Friday, June 07, 2019

The Line Tender, by Kate Allen

When a fisherman hauls home a great white shark that got snared in his nets, Lucy and her friend Fred are entranced by the creature.  The kids have been working on a field guide to local birds and animals and both of them love nature.  

It doesn’t hurt at all that Lucy’s mother was a marine biologist who specialized in great white whales.  For Lucy, studying them now is a way of getting close to her late Mom.  And when tragedy strikes and Fred is killed, Lucy escapes into that interest in sharks, drawing sketches of them and writing postcards to her deceased friend.  She also meets former colleagues of her mother’s who carry on her mother’s work.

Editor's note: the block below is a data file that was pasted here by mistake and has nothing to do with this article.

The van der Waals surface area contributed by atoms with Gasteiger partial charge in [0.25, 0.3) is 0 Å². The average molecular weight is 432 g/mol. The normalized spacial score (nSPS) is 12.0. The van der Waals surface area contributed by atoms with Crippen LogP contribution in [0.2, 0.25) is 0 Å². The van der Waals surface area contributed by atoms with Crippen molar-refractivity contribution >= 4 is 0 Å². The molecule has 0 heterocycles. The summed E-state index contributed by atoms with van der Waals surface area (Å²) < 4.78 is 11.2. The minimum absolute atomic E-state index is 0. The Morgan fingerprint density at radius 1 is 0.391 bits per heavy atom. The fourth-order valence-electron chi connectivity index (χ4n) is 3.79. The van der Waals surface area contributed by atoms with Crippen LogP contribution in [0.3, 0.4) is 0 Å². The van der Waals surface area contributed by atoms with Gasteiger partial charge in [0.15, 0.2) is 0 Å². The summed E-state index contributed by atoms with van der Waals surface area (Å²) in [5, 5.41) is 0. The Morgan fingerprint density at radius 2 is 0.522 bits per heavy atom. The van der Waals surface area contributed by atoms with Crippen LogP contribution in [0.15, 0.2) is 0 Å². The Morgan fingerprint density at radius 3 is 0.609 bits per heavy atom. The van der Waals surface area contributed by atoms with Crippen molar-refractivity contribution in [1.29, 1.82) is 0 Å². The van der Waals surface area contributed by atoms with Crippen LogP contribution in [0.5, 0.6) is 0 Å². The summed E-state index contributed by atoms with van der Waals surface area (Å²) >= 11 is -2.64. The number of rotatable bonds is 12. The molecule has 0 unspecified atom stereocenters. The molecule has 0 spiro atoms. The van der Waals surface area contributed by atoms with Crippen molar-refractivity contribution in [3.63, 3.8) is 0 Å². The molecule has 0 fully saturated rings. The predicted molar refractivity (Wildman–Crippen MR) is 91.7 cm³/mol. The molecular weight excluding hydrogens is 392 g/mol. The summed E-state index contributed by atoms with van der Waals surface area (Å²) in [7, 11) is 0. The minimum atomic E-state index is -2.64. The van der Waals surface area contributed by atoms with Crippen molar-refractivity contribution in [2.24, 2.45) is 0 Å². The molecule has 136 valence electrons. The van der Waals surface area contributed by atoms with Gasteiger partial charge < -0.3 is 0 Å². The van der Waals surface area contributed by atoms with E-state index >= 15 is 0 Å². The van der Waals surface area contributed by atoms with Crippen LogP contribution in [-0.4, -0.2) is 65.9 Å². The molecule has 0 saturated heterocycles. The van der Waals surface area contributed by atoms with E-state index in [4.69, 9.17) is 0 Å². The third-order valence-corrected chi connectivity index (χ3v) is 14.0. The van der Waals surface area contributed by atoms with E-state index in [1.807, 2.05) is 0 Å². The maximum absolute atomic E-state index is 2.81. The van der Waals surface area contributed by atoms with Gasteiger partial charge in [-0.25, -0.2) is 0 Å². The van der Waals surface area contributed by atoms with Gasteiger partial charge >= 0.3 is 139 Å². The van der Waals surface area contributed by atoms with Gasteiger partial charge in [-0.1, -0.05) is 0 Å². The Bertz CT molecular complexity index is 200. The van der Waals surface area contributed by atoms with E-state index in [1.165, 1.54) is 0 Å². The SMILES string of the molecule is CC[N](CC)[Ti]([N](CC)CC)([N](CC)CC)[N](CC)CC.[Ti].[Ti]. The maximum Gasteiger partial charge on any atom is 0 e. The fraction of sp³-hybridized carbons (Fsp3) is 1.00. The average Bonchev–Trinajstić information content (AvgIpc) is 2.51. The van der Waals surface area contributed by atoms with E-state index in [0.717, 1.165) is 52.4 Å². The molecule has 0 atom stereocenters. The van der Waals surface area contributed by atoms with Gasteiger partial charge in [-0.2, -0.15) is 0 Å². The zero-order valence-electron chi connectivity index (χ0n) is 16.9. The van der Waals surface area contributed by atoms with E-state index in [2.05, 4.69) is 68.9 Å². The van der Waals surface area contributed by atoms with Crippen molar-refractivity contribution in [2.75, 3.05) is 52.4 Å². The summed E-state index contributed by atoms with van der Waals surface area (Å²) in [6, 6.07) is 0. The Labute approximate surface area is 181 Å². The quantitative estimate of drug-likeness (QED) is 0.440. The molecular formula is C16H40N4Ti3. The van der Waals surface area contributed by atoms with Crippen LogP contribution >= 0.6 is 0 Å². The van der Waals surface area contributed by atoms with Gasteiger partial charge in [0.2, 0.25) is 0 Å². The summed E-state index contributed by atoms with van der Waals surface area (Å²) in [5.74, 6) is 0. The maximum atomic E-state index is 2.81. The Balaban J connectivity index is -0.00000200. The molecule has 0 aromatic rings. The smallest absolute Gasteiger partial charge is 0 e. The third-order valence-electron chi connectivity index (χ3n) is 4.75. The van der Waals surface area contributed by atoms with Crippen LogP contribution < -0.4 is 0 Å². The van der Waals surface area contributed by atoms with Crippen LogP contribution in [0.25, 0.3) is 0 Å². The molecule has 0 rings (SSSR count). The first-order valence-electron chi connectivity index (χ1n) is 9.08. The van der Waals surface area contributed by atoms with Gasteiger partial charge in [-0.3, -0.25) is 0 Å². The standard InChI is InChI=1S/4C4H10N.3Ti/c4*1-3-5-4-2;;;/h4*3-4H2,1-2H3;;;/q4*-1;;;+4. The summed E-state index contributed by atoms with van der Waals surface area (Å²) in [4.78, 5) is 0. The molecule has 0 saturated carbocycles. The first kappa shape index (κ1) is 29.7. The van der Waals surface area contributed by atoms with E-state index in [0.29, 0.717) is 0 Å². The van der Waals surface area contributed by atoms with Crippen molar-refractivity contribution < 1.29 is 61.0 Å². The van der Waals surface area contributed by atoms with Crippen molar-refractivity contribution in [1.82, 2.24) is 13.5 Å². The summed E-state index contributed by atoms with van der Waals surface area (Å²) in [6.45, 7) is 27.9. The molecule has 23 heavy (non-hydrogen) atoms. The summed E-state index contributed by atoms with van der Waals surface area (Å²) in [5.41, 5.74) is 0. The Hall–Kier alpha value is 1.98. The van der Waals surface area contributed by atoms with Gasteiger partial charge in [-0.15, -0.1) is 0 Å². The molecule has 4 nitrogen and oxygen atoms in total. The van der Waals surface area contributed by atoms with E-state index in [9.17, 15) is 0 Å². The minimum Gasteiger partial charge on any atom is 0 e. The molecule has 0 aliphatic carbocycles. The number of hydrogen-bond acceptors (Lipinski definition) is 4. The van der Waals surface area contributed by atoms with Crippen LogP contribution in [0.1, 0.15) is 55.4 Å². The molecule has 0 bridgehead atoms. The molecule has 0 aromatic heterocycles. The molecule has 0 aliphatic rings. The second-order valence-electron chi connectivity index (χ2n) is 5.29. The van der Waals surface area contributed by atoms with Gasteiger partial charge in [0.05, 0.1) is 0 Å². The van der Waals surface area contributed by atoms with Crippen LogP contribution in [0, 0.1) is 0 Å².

Richly illustrated with sketches of sharks, the book is more of a paean to sharks than a story about a girl who is struggling with grief, although both threads are important.  I found it meandering and unfocused, but it has some charming passages, including the explanation of the title (a reference to the watch on a dive who takes care of guiding and retrieving the diver).  It’s nicely written, but hard to track.  I was disappointed.

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